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Major Nepali Festivals – A Mixture of Culture & Rich Heritage

Some of the most important festivals of Nepal month-wise, celebrated every year!

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Major Nepali Festivals – A Mixture of Culture & Rich Heritage

Rich cultural background backed by centuries-old history is the perfect way to define Nepal and its people!

Surrounded by the mighty Himalayan ranges, landlocked Nepal has been enjoying the status as the world’s only full-Hindu nation standing among the top three countries with the largest Hindu population, followed by India and Mauritius.

Another integral part of Nepal is ‘Buddhism’. As a home to the birthplace of Lord Buddha, the Lumbini, Nepal is majorly known for wide-spread Buddhist culture and tradition that can be seen in every part of the country.


Nepal also has many age-old communities living across its mountainous regions as a symbol of culture and tradition.

Such diverse communities with different cultural backgrounds make Nepal the ‘world’s paradise for culture & tradition’, primarily because of the festivals they celebrate all through the year grabbing world attention.

Nepal has its own Hindu Vedic calendar called ‘Bikram Samvat’ based on which the country celebrates all its festivals.

Let’s look at some of the most important festivals of Nepal month-wise, celebrated every year:



Basant Panchami Nepali FestivalBasant Panchami is the auspicious festival that Nepalis celebrate in the month of January.

On the occasion of Basant Panchami, Hindu devotees of the country worship Goddess Saraswati, the abode of education and knowledge of all forms.

The festival marks the end of winter and beginning of the summer in Nepal, and usually falls in the third week of January, every year.




Maha Shivratri Nepali FestivalFebruary has one of the highly-revered festivals of Nepal i.e. Maha Shivratri.

Maha Shivratri, denoting the Lord Shiva, is the festival celebrated until midnight from early in the morning.

On this special day, devotees freshen up early in the morning and visit Shiva temples across the country.

The Pashupatinath Temple of Kathmandu is famous for this festival.

Thousands of Sadhus (Hindu holy men) and Hindu pilgrims from different parts of the world can be seen in Nepal’s Pashupatinath temple on the Shivratri festival day, which falls in the second week of the month, every year.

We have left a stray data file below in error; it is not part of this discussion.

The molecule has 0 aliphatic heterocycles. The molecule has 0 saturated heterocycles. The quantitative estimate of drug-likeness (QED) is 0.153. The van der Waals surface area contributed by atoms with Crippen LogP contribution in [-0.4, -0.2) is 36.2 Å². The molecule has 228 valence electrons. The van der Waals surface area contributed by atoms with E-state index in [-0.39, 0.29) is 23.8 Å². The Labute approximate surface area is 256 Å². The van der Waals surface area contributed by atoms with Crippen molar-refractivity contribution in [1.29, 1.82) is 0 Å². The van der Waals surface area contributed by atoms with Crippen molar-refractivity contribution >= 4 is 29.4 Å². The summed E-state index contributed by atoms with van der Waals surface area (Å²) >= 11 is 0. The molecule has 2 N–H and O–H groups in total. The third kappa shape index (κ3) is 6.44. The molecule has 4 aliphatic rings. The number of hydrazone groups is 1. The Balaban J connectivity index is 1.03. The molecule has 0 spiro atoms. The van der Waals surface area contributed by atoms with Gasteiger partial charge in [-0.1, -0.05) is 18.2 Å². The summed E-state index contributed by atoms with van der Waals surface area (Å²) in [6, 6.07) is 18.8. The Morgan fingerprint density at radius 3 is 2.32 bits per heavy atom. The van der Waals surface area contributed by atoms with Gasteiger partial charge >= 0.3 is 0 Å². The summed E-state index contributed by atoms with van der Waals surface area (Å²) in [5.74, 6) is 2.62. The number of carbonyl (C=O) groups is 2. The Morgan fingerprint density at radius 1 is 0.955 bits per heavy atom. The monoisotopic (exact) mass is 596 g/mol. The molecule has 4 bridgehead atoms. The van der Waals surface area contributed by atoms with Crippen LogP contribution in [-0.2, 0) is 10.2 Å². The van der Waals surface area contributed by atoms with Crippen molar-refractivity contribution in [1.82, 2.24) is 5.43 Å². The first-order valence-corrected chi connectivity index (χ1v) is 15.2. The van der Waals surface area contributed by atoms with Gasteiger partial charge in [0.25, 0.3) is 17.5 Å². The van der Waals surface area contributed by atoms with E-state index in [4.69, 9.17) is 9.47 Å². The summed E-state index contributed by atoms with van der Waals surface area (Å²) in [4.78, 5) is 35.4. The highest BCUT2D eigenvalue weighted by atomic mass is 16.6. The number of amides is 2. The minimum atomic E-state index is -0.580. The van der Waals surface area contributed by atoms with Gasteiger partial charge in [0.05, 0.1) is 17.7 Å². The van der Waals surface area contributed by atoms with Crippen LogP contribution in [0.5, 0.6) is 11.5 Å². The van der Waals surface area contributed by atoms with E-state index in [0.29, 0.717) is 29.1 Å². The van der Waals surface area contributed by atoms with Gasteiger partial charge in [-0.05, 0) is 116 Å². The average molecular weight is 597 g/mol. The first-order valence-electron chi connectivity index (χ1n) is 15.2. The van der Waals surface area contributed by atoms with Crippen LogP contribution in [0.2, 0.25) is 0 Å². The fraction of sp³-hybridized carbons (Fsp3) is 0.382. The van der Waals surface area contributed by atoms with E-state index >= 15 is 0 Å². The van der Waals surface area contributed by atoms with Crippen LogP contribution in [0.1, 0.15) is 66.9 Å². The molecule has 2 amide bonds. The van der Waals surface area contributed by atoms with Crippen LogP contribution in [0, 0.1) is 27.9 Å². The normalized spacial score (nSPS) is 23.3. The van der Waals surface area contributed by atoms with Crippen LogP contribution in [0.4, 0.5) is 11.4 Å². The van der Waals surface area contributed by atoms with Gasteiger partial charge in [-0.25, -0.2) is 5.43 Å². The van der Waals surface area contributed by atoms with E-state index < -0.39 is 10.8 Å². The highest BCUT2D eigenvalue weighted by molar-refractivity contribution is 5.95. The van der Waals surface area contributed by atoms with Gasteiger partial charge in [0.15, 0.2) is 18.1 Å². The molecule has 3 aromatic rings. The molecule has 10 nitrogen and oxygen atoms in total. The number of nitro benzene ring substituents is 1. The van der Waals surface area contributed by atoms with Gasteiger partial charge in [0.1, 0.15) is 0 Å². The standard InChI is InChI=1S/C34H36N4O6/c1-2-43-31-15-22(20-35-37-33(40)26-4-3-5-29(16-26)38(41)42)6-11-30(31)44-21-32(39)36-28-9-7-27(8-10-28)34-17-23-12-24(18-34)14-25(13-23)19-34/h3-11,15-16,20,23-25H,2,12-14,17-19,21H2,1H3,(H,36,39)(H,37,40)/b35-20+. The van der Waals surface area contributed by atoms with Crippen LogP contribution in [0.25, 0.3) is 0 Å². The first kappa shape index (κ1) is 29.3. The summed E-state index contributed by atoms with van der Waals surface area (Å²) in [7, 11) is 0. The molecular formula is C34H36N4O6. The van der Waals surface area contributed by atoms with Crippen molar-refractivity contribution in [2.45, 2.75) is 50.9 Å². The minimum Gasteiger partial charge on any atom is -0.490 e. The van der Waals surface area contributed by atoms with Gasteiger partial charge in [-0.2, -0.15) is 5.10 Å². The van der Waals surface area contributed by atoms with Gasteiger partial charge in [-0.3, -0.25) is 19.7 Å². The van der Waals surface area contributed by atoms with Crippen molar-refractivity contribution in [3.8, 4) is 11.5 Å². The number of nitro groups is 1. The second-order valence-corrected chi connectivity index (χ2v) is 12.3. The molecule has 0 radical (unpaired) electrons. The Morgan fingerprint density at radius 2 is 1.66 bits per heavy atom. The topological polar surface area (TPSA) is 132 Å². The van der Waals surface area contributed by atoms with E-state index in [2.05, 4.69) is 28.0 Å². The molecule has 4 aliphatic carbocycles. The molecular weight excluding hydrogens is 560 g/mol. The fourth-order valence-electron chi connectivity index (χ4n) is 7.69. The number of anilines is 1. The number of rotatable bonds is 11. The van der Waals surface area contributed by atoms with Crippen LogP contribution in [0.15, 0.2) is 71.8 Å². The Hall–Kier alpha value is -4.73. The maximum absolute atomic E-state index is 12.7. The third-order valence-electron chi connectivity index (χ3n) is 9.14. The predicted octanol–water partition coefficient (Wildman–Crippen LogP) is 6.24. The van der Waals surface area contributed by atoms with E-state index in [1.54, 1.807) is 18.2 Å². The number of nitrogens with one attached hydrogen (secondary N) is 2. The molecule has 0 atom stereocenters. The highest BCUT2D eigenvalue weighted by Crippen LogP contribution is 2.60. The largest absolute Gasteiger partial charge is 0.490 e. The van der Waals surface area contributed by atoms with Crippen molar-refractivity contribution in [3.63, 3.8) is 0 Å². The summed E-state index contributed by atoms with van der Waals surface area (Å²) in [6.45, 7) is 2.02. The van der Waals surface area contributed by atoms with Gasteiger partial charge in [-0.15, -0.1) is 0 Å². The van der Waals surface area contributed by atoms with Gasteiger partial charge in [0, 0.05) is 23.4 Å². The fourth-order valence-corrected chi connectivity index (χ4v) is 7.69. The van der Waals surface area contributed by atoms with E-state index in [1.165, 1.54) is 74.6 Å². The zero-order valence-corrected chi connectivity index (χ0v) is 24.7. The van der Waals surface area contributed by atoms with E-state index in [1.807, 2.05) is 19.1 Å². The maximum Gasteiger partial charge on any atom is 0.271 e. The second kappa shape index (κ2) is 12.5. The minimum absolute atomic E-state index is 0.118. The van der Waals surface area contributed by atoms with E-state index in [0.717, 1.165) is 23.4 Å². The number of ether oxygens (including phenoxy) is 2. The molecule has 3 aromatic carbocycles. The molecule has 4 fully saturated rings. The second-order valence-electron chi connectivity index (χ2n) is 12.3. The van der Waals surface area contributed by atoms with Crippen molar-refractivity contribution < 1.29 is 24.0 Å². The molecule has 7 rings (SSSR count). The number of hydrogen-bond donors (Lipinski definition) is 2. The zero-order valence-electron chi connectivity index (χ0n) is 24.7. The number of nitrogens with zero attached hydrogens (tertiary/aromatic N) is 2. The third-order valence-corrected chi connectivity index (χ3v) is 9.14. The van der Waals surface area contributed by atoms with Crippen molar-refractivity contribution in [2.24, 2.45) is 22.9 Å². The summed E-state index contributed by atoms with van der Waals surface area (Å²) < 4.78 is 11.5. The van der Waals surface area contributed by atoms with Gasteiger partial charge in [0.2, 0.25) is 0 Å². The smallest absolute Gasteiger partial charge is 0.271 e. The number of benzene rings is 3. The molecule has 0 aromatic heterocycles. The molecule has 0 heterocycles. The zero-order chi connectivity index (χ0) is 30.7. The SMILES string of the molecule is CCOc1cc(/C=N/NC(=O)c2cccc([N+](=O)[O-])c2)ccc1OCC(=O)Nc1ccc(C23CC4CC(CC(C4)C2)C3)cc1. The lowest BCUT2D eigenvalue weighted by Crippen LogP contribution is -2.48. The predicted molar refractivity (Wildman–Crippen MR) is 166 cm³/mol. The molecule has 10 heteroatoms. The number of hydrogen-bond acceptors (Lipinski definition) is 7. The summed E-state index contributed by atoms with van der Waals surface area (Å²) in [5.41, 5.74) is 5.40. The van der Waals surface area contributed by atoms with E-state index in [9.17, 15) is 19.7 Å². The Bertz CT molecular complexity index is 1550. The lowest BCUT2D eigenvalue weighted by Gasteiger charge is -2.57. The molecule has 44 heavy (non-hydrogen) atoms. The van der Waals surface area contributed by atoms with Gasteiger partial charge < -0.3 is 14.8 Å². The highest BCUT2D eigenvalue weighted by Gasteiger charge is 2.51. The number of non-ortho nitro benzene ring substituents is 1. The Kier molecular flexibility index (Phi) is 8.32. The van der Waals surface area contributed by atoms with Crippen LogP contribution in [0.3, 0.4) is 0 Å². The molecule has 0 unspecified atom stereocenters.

Holi Nepali FestivalHoli: The festival of colors that Nepalis celebrate in this month. Fondly called as the ‘Festival of Colors’, the Holi festival is celebrated on different days across the country, in Terai, Kathmandu and hilly regions. People celebrate the day by smearing colors on each other along with sprinkling colored water and throwing water balloons onto each other, adding to the joy. Holi in Nepal usually falls in the first week of March, every year.


Ghode Jatra Nepali FestivalGhode Jatra: This is another festival that is celebrated in the third week of March. As the name suggests, this is the ‘festival of horses’. On this special day, Nepali Army organizes a horse race with a belief to ward off the evil Gurumapa, who’s soul is believed to be staying underground in Tundikhel.




Bisket Jatra Nepali FestivalBisket Jatra: April hosts  one of the country’s famous festivals i.e. the Bisket Jatra. Usually celebrated in the second week of April, this festival is also celebrated as the Nepali New Year. Bisket Jatra is a big holiday festival for Nepalis and Bhaktapur is the known location for this festival in Nepal. Also called as the Chariot Festival, Bisket Jatra begins with pulling a huge chariot that contains the idol of Lord Bhairab residing on it and ends with the chariot battle at Khalna Tole in Bhaktapur. The festival witnesses people of all ages offering sweets to their elders as a token of respect and gratitude. While those who lost their mothers visit Mata Tirtha in the west of Kathmandu, take a holy bath and offer prayers in memory of their mothers.

 Buddha Jayanti Nepali FestivalBuddha Jayanti: This is another festival that usually falls in the last week of the April. This festival is celebrated as the birthday of Lord Buddha. Both Hindus and Buddhists celebrate this festival on the first full day of the first month of the Hindu lunar calendar. As part of the celebrations, devotees visit Buddhist shrines and monasteries of the country. Grand celebrations are held at the birthplace of Lord Buddha i.e., Lumbini. Kathmandu’s Tibetan enclave of Boudhanath is special for this festival with lot of special celebrations.